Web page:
With so much government energy and resources devoted to hammering out the UK’s future with the EU, and with the call of a second referendum ringing louder by the day, one has to ask: what is being done to address those issues that has led to Brexit in the first place?
There has been plenty of analysis about why people voted to leave the European Union. Whatever the reason, the Brexit vote confirmed how far we are from being one nation. It signifies deep-seated social and economic difficulties experienced by people up and down the country.
Could this political outcome in fact be the result of our collective failure to invest in the proper planning of places that benefit people and create prosperity in the long term? At the Royal Town Planning Institute, we’d argue that it is: lack of housing, public services, jobs, social cohesion, and a sense in these communities that they and their voices don’t matter, are the real problems facing Britain today.
Place-making might sound woolly, but the result of our long-running failure to consciously design and invest in communities in ways that build on their potential and promote people’s health, happiness, and well being is far from abstract. Town planning was created to mitigate poverty, inequality, disease and the resultant disillusionment of communities. Whatever deal we are to strike with the EU is not going to solve these problems without investment in place-making.
If Theresa May’s government is serious about building one nation, starting with the divisions so clearly brought to the surface by the Brexit vote, then this means a country that is planned properly.
It means, firstly, stronger strategic planning so that cities and regions benefit from more coordinated investment. It also means, secondly, stronger planning at the local level.
The finalists of this year’s Awards for Planning Excellence – announced on Monday – is a celebration of what good local planning can do. The projects are being created and implemented by Britain’s planners, to deliver better places with obvious improvements to our health, well-being, economic security and housing.
Building more houses
How does a 2,500 home (40 per cent of them affordable) mixed-use development near Cambridge with improved access to the countryside, two new schools and health facilities and a new park around an adjacent creek to improve biodiversity sound? Impossible? Well, it’s half completed and helping address the housing shortage in the area.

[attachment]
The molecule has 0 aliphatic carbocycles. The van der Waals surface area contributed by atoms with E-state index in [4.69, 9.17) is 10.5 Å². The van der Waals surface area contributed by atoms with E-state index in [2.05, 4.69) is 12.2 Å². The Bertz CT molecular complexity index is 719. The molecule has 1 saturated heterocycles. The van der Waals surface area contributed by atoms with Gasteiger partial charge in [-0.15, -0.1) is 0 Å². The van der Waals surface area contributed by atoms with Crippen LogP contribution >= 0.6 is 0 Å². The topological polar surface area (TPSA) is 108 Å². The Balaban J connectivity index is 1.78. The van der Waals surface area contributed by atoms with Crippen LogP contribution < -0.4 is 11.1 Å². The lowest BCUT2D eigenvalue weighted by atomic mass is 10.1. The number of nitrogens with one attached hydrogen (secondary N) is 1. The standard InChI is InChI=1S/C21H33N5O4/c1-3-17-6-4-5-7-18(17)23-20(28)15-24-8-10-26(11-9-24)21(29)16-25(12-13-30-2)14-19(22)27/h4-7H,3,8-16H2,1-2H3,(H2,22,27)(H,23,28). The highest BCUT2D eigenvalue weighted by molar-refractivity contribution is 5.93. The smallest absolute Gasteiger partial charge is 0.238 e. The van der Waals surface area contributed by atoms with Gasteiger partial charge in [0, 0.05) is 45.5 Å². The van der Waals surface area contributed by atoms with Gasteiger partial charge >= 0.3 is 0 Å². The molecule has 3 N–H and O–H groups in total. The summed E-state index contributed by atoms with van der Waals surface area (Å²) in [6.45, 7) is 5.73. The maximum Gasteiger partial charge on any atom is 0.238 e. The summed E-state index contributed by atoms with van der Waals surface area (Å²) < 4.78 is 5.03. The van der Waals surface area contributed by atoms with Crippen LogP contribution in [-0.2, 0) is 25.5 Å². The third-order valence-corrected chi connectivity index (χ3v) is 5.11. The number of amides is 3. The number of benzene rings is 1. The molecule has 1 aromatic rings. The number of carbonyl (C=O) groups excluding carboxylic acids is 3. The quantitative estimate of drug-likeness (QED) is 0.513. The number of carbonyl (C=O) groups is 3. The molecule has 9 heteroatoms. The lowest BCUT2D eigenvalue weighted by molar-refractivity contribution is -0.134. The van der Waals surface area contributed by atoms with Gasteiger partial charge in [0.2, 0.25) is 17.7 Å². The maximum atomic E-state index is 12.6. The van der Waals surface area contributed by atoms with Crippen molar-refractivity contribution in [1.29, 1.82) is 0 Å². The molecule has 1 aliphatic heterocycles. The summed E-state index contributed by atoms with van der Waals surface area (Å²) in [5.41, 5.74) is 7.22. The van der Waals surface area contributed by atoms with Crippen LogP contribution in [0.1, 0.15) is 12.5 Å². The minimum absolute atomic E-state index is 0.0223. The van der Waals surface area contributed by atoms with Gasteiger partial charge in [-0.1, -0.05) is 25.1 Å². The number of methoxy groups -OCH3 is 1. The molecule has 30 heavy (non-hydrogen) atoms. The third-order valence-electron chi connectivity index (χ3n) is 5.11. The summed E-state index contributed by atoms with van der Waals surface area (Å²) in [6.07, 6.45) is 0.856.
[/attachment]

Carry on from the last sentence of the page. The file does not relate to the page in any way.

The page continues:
Similarly – albeit on a much smaller scale – four new homes have been built following the transformation of a semi-derelict kennel and cattery in the green belt near Chertsey, Runnymede. The environmentally friendly homes have carbon emissions 10 per cent lower than regular homes, and, through clever design, have reduced the building footprint on the site – situated in the green belt – by 40 per cent.
Or what about the scheme by one local authority in London which has seen 28 new homes built across four scattered brownfield sites?
Jobs, jobs, jobs
Job insecurity is a problem across Britain – not just in the areas that voted predominately to leave. The redevelopment of the declining Bracknell Town Centre – being led by planners – is a £240m project delivering new shopping, dining and leisure facilities and 3,500 new jobs.
Meanwhile, a plan to develop a major new economic hub around Birmingham airport and international train station identifies infrastructure needs and design principles to support up to 77,500 jobs and 4000 new homes.
Improving health and wellbeing
Where you live plays a major role in health and well-being. Earlier this year, Public Health England released data showing life expectancy had gone backwards in some parts of the country.
But across the UK there are examples of attempts to tackle this. A farm classroom in South Somerset teaches school children about healthy eating, while ‘Healthy Places, Healthy Children’ in Belfast is a teaching resource introducing children to help them share their ideas on how to make neighbourhoods more healthy and child friendly. These are ideas that could be rolled out elsewhere.
Regenerating declining towns and cities
Estate regeneration is often associated with local opposition and the loss of affordable homes. However, if done properly can be welcomed by the residents.
The King’s Square estate in Islington, London, being regenerated by a partnership between the local authority, residents, designers and planners. They are working pro-actively together to develop brownfield land into 140 new affordable homes adjacent to the estate. It includes an upgrade to the public spaces and new community facilities including a refurbished nursery and primary school.
At the town level, the planners in Stromness have led an inter-departmental council task force to transform the declining town centre through the redevelopment of key buildings, sites and facilities. Importantly, the community helped shape the project from start to finish resulting in a renewed sense of civic pride.
Similarly in Porthcawl, West Wales, the transformation of a former 1800s tram terminal, known as ‘The Jennings’, into a mixed-use scheme, including cafes and live/work spaces, has acted as a catalyst for the regeneration of the wider area.
There is cause to be optimistic about our future post Brexit – and planners are leading the way.
Joshua Rule is public affairs officer at the Royal Town Planning Institute.This article is from the CityMetric archive: some formatting and images may not be present.